The federal judge overseeing the prosecution of former President Donald J. Trump on charges of unlawful withholding of sensitive national security documents on Monday rejected the government’s request to keep secret a list of witnesses with whom Trump has been barred from discussing his case. case.
The ruling by Judge Aileen M. Cannon, in the Southern District of Florida, means that part or all of the list of 84 witnesses could at some point be made public, offering more details about the shape and scope of the case than the prosecutor special Jack Smith has filed against Mr. Trump.
The government’s request to withhold the names of the witnesses “provides no particular basis to justify sealing the list from public view,” Judge Cannon wrote in her brief order. “It does not explain why partial sealing, redaction, or means other than sealing are unavailable or unsatisfactory, and it does not specify the duration of any proposed sealing.”
One of the conditions a federal judge placed on Trump when he walked free from his arraignment this month was a provision that prohibited him from discussing the facts of his indictment with any witnesses in the case. The indictment accused Trump of knowingly withholding 31 individual national security documents and obstructing the government’s repeated efforts to recover them.
While the identities of the witnesses are unknown, many of them are believed to be close aides and advisers to Trump, including several who work or worked with him at Mar-a-Lago, his private club and residence in Florida. As part of the conditions the trial judge imposed, Trump was also barred from discussing the case with his co-defendant, Walt Nauta, who remains his personal assistant.
Last week, when Smith’s prosecutors turned over the witness list to Trump’s legal team, they asked Judge Cannon if they could keep the names under wraps. In their request, prosecutors noted that Trump’s lawyers had not taken a position on the request to seal the list.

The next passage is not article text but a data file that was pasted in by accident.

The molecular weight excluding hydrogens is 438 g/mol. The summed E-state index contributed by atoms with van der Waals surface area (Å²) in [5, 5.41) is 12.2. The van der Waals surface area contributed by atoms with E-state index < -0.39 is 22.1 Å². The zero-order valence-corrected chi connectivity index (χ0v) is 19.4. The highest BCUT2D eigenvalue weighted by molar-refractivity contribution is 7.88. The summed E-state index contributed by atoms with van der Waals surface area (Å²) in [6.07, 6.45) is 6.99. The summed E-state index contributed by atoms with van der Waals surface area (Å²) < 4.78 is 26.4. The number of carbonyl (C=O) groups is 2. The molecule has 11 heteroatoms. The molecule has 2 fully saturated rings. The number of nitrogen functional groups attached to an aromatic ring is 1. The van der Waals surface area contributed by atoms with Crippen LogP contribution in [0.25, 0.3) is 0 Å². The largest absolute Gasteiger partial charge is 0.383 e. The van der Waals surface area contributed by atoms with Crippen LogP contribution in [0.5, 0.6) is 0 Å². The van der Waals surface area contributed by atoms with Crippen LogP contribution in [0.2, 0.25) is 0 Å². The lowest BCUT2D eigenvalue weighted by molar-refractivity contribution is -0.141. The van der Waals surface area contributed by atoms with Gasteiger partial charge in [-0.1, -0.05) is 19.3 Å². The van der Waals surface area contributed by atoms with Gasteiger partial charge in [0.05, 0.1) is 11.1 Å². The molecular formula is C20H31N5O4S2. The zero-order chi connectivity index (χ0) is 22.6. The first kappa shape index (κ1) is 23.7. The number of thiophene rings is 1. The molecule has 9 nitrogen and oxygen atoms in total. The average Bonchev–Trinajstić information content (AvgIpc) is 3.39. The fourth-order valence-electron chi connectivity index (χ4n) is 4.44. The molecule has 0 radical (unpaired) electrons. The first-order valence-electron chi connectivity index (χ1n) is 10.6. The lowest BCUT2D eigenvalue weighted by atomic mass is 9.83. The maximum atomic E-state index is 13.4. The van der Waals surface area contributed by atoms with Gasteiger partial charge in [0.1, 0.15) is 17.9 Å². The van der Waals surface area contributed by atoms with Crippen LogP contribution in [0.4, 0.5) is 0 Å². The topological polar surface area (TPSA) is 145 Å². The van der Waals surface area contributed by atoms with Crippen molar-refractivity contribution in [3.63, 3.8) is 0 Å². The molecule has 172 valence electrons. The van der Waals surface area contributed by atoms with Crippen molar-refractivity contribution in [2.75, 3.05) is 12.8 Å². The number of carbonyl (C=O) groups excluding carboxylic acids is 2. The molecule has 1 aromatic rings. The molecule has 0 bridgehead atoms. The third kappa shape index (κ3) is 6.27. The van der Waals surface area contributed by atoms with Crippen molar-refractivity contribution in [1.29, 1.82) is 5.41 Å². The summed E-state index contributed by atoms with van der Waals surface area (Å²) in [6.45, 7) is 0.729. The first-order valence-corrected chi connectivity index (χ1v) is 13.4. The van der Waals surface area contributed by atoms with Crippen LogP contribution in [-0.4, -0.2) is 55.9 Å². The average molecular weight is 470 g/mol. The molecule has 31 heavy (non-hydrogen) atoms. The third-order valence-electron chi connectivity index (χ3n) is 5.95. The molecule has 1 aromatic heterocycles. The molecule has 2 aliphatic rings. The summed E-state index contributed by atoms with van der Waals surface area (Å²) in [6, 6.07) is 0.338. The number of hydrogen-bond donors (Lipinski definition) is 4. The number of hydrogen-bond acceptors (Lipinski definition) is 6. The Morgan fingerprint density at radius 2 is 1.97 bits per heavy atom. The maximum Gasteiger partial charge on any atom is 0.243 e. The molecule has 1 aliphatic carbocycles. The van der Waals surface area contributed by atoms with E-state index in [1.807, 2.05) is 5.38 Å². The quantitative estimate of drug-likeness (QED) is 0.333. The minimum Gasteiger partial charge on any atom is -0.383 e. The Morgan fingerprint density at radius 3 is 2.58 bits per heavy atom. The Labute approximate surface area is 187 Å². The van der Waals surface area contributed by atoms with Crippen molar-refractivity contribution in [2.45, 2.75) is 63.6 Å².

Then, on Monday, a group of media companies, including The New York Times, filed their own motion asking Judge Cannon to make the list public, saying the case against Trump was “one of the most important criminal cases in the nation’s history. ”
“The interest of the American public in this matter and the need to monitor its progress every step of the way cannot be overstated,” the news organizations wrote.
In her ruling, Judge Cannon said the media’s request was moot, given that she had denied the government’s request for a seal. It was not clear in the judge’s order whether Mr. Smith’s office would ultimately release the witness list, perhaps redacted in some way, in a public file or whether prosecutors simply could not prevent Mr. Trump’s lawyers from making it public. the list of names should they choose to do so.
Peter Carr, a spokesman for Smith, did not respond to messages seeking comment.
In a separate order issued Monday, Judge Cannon asked Trump’s legal team to respond by July 6 to Smith’s request to delay the start of the trial until December 11.
Judge Cannon also scheduled a hearing for July 14 for the parties to discuss how to handle the significant amount of highly confidential material involved in the case under a law known as the Classified Information Procedures Act. That hearing will take place mostly, if not entirely, under seal.